What have been the most daunting mental health challenges for long COVID patients?

“What we’re learning is that a lot of people deal with it as a chronic condition,” Murray said. “It’s not something they recover from in a few days. We learn from the shared experience of being a COVID patient how difficult it is to manage it on a day-to-day basis.

This experience often leads patients to doubt others, Thant added. “Because there are a lot of things that we don’t understand, there are people who are asking those who have these symptoms about the veracity of all of this and all that is going on in their head,” he said. she stated. “There is also frustration with the lack of treatment options.”

How do these frustrations with long mental health symptoms of COVID manifest in everyday life?

Brain fog, or COVID brain, which exacerbates previously mentioned problems with concentration and concentration, is likely the “biggest symptom” reported by longtime COVID patients, Murray said. “It’s really detrimental in everyday life, especially when people are trying to get back to work at the levels they were before. We have patients who are cognitively exhausted. They can’t do the whole day’s work that they used to do.

Some patients suffer from insomnia related to PTSD and medical trauma they suffered during COVID treatment, Thant added. “They come in saying they’ve had nightmares or weird dreams and they’re afraid to fall asleep.”

The long COVID can also make people reluctant to resume the lives they had led, Thant noted. “People can be afraid of being around other people with COVID,” she said. “They are afraid of reinfection, as well as resurgences and recurring lockdowns.”

Group sessions can help soothe this discomfort, Thant said. “As a group, you meet other people who understand your experience and are on this journey with you,” she said. “People identify this as one of the most useful things we offer – being able to share the fear of the unknown together.”

Are there resources that long-time COVID patients can use to self-manage symptoms?

Yes. Dr Melanie Dae, a senior psychology instructor at CU, recommends several apps to help with sleep and relaxation techniques. Some examples:

Exercise can also help, but Thant warned people to carefully manage their activity levels. “You don’t want to avoid activities like exercise because it helps eventually, but it’s better to take a more gradual/stepped approach to getting back to activities you might find exhausting post-COVID,” he said. she declared.

Patients can also help themselves by recognizing that there is no shame in seeking help for their mental health issues, just as they would for a medical condition such as high blood pressure, Murray added.

“There are certain things in your life that are happening and you need help,” she said. “You can spend time with your family, you can try to sleep better, you can exercise. But some of us have really stressful lives that we can’t change at the moment. If we have symptoms of this, there is no problem getting that extra support, just like you would if you had diabetes that you are doing everything you can to keep it under control. There’s nothing wrong with that.”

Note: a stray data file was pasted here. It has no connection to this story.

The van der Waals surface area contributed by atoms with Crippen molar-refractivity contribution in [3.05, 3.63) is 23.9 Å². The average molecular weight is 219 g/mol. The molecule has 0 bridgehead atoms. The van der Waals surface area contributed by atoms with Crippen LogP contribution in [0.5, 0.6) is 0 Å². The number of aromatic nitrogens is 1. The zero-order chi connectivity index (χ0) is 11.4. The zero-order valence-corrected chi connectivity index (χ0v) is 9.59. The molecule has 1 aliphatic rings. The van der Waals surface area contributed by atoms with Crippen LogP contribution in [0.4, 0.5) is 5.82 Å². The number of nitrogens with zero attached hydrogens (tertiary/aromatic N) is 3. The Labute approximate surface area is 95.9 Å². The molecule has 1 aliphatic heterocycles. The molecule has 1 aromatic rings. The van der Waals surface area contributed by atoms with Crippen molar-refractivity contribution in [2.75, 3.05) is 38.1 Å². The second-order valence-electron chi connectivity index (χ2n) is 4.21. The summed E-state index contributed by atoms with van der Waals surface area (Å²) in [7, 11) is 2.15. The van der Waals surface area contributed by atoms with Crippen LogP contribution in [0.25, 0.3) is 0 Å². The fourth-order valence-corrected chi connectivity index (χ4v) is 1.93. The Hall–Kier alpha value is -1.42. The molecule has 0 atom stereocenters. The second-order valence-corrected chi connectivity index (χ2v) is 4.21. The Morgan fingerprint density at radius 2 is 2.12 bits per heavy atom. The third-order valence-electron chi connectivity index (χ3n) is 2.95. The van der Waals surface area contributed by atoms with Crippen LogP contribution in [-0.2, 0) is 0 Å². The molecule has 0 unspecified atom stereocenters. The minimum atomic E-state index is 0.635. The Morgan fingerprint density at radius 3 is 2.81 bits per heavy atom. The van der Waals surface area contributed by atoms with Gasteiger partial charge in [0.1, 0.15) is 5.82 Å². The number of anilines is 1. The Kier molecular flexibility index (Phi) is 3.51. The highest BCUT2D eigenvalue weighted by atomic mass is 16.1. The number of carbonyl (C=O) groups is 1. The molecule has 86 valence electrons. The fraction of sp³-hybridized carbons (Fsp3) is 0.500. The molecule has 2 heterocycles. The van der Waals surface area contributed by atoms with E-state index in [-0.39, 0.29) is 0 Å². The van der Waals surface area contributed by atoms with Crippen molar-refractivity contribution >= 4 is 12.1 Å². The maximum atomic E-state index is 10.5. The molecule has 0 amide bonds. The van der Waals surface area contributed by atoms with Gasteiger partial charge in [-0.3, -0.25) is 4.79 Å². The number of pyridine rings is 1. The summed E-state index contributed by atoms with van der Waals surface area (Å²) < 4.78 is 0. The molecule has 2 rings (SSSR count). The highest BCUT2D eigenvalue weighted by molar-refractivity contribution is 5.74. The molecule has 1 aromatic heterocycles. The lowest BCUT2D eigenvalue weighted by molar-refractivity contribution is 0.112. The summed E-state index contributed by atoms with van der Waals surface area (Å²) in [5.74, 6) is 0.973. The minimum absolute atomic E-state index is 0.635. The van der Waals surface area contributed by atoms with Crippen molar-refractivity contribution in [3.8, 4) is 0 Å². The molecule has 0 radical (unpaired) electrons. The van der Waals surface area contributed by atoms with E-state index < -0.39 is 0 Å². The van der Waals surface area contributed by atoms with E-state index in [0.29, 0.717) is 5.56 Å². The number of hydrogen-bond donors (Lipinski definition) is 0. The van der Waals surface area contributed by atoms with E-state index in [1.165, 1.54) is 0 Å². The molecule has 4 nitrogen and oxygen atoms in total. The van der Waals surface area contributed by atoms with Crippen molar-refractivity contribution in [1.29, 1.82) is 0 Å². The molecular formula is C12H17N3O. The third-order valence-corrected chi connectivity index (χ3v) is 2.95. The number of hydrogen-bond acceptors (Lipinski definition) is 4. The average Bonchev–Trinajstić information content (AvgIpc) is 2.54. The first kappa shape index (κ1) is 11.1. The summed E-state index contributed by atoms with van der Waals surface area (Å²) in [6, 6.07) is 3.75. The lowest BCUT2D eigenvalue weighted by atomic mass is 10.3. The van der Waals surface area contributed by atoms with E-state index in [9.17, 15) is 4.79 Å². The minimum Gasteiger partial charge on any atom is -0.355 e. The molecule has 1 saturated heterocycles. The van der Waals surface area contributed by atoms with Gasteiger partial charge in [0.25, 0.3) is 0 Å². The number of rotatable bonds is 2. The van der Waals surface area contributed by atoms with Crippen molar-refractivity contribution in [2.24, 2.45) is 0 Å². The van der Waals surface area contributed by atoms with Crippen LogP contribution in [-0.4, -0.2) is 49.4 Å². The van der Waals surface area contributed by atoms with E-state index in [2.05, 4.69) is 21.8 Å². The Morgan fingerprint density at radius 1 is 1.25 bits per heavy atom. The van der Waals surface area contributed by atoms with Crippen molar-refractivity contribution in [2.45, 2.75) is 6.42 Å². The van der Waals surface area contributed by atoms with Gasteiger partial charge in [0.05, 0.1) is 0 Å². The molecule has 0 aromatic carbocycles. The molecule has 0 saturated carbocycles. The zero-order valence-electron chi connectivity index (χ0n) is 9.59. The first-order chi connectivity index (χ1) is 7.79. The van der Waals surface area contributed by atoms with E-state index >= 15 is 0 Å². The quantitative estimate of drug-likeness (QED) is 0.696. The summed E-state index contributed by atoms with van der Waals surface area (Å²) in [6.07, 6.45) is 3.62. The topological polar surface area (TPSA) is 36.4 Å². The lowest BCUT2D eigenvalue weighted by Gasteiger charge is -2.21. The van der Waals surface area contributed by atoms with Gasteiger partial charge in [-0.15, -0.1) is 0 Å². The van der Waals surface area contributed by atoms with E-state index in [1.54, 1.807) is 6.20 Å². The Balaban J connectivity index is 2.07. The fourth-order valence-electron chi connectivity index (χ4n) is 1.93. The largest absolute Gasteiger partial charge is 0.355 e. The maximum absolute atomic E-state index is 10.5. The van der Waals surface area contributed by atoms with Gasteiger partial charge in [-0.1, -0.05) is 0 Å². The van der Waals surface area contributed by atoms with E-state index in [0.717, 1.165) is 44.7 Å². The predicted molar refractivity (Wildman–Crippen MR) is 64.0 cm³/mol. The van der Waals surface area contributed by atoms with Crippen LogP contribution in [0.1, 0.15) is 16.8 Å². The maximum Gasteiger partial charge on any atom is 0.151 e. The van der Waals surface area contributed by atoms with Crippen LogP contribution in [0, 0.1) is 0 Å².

What is the state of psychiatric/mental health care for long-term COVID patients today?

“There is still a shortage of care,” Thant said. “There are only a few places in Colorado that offer it. That, combined with the increased mental health burden due to the pandemic and the waiting list for psychiatric care in general, has made the very difficult task for our patients.

Is there a “typical” long COVID patient you care for?

“We’ve seen patients from across the disease spectrum,” Thant said. “We did not find a 100% correlation between COVID disease severity and long-term symptom severity. We see patients who have not even been medically admitted to the hospital.

After two years of COVID-19, what insights have we gained about the long COVID?

“There seems to be a big inflammatory component to what happens that often leads to long-term symptoms,” Murray said. “I think it’s important to figure out who’s at risk and what some of the possible treatments are. Some patients progress steadily to improvement within weeks or months. Other people have a real experience of up and down, up and down. They get better, then get sick again or overwork and regress. There appear to be pathophysiological factors that produce symptoms that mimic depression. »

For more information on post-COVID mental health issues and resources for patients and providers, see the Department of Psychiatry website “Taking the brain into account: mental health in the time of COVID-19.”

Share.

About Author

Comments are closed.